Black Family With One Son And One Daughter Standing And Holding Hands Together.

I was often asked why I was not automatically choosing home dialysis, and I didn’t know much about it, but being already overwhelmed with two small children and failing health, I was reluctant to take on the added responsibility. But, after this series of terrible experiences, I felt that there was no choice, I had to get out of that clinic.

My doctor explained that doing more frequent treatments would be easier on my body, and I would get relief from the physical symptoms I was experiencing. I went to the floor nurse and asked for an appointment with the home training nurse. They all seemed excited and gave me some folders and papers to read, and then I heard nothing for weeks. Follow up calls from me and from my doctor got no response, and finally the scheduled appointment was made during the nurse’s vacation. I was trying to coordinate a move to a larger home in Pennsylvania, but was getting nowhere making this transition. My doctor was equally frustrated and handed me the private cell phone number of a home dialysis nurse at another center.

My new nurse took care of everything, including training me how to cannulate myself, how to rotate needle positions to avoid damaging my access, how to draw and process my own blood for labs, and how to administer my own medication. After the first week of training, and doing consecutive treatments, my health improved exponentially. My energy was up, my symptoms eased, and my diet and fluid struggles disappeared. I even got comments on the improvement in the pallor of my skin.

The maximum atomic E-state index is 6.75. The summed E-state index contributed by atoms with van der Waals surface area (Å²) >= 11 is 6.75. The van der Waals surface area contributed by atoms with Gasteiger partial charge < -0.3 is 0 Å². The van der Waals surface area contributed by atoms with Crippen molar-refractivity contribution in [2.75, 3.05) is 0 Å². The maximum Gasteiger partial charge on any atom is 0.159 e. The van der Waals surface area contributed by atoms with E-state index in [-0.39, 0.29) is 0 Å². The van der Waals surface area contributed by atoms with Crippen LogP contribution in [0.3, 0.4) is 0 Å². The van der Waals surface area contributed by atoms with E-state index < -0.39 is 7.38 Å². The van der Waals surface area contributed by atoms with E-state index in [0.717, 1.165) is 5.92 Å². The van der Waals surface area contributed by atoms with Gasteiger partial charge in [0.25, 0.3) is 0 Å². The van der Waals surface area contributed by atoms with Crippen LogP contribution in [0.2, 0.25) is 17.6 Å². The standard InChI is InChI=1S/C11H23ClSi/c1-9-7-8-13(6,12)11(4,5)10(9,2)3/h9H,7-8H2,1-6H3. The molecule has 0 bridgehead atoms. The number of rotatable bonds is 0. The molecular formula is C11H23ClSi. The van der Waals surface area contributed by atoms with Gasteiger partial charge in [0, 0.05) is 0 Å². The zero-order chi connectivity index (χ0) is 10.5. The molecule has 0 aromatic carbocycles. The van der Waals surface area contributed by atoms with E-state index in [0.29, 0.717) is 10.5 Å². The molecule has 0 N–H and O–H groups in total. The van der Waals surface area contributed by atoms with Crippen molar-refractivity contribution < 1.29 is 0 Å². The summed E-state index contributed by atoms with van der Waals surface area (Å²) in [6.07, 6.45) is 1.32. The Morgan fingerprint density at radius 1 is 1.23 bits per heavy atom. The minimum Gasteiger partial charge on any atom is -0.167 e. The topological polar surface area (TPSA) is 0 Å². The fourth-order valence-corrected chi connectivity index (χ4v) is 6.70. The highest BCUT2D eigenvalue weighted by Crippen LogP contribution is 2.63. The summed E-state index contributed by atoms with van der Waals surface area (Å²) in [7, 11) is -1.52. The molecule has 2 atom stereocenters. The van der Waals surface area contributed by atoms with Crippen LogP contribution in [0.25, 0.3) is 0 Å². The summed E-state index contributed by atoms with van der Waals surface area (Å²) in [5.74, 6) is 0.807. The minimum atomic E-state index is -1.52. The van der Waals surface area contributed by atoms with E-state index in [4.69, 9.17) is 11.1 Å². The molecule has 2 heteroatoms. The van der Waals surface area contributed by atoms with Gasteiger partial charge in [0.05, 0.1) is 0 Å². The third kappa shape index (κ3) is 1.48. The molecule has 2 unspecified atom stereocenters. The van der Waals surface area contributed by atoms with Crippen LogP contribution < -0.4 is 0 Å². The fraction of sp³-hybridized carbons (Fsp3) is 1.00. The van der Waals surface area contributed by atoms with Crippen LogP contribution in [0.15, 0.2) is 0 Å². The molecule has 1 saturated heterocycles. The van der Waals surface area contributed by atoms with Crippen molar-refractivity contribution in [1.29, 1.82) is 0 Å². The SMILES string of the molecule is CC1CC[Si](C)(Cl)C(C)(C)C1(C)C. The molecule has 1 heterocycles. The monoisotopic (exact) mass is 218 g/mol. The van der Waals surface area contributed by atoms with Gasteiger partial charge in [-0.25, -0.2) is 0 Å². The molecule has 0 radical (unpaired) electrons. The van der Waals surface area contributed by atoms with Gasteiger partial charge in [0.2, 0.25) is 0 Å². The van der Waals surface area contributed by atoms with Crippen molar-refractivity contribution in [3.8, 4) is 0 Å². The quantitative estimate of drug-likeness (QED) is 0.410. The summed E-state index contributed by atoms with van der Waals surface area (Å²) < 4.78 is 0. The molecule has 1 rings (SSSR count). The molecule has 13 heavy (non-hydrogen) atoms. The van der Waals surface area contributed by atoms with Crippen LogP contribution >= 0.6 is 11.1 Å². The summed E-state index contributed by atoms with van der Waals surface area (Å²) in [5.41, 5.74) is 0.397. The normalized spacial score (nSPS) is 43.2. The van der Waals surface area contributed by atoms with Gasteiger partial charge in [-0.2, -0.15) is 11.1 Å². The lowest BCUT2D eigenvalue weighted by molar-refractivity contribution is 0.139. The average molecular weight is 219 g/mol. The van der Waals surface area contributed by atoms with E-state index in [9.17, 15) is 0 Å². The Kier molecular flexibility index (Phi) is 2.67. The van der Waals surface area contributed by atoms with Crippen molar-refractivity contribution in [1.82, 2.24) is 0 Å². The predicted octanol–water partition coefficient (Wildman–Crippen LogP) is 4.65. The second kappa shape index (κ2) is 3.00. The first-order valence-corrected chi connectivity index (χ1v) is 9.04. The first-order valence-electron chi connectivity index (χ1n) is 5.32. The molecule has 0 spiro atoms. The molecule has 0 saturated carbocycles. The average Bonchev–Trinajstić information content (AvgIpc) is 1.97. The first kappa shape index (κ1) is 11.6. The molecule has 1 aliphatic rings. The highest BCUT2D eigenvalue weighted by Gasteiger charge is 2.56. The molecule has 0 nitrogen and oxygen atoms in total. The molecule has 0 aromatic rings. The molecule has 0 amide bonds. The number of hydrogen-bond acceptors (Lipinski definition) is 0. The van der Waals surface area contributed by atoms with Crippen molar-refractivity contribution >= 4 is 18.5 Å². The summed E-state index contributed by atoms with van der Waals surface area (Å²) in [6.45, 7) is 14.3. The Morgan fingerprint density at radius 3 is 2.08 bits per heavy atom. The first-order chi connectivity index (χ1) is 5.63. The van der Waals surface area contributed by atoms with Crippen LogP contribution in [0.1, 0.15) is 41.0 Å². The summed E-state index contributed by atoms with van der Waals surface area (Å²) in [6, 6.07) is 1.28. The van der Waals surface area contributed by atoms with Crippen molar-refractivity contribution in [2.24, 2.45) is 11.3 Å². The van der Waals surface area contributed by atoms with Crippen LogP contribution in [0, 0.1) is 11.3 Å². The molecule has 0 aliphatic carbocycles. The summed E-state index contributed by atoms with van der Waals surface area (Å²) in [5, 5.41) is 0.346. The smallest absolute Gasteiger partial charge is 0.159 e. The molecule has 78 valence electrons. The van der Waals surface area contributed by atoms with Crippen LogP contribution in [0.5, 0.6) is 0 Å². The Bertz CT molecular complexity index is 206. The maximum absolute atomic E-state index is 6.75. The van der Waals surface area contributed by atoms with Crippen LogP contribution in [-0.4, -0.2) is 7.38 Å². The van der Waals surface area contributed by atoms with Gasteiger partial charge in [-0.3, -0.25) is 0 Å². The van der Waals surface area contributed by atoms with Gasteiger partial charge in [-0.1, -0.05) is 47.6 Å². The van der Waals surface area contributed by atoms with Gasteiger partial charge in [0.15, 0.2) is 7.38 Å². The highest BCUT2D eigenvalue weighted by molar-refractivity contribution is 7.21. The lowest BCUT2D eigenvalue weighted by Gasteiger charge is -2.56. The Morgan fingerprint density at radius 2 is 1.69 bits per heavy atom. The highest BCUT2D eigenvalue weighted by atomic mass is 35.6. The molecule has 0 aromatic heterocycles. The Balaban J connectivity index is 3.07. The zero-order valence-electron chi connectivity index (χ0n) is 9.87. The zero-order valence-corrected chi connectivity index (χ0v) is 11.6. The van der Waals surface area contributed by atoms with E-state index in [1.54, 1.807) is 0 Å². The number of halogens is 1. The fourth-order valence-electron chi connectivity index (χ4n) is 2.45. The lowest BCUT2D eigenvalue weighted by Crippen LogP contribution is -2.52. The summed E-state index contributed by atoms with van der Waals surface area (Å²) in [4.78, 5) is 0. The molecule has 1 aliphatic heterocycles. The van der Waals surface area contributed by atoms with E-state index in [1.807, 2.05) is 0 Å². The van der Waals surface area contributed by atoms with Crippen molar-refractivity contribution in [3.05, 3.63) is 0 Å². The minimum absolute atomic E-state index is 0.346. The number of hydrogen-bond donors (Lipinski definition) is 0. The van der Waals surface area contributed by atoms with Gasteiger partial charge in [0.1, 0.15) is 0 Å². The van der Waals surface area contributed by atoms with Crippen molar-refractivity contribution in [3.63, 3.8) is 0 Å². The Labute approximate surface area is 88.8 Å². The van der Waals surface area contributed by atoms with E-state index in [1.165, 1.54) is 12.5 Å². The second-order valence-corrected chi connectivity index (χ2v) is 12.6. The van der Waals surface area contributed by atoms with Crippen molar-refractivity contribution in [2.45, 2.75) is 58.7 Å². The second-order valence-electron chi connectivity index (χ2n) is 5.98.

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Today I do my dialysis treatments at home. What that means is that my entire day is free, every day. After I make dinner, I take ten minutes to set up the machine, and lay out my supplies. Then I do bath time and bedtime stories with my kids, maybe squeeze in a quick tidy-up before I take my vitals and settle in with my electric blanket and a movie. Now, I can choose to do work during treatment, or I can choose to do treatment after work.Free story time theatre book illustration When I’m done, I can be pretty wiped out, but instead of getting behind the wheel of my car, I take three steps and get in my bed. It also means that my free time is no longer devoted to preparing for or recovering from treatment. Since my body is no longer able to process liquids, the accumulation of fluid in my body, around my lungs and heart, between treatments had been my biggest challenge. Having enough discipline to drink less than 30oz over two days, while my body was screaming to have a tall, dripping glass of ice water, is the closest I ever want to come to being in Hell again. Now, if I’m thirsty, I can have juice, or water, or root beer, and if I ever overdo it, I can do an extra treatment to remove the excess fluid.

My initial perception of being a home-dialysis patient was not wrong. It is a lot of work, especially having opted to be a solo patient, which means that I do everything myself without the help of a caregiver. Sort of like driving a car, it’s definitely not without risks and it’s not for everyone. But the benefits are such that I think every person on dialysis should be empowered with the choice and armed with support and sufficient information to make the right choice for themselves. My son doesn’t remember me ever being in clinic, but my daughter remembers wishing I didn’t have go all the time. They both prefer to have me at home. Having that choice is second only to having a working kidney.


  • Tom Mueller

    May 09, 2024 7:35 PM

    Such a clear, intelligent, powerful voice! Well done, Bell. Dialysis needs more clarity, and you are just the person to provide it.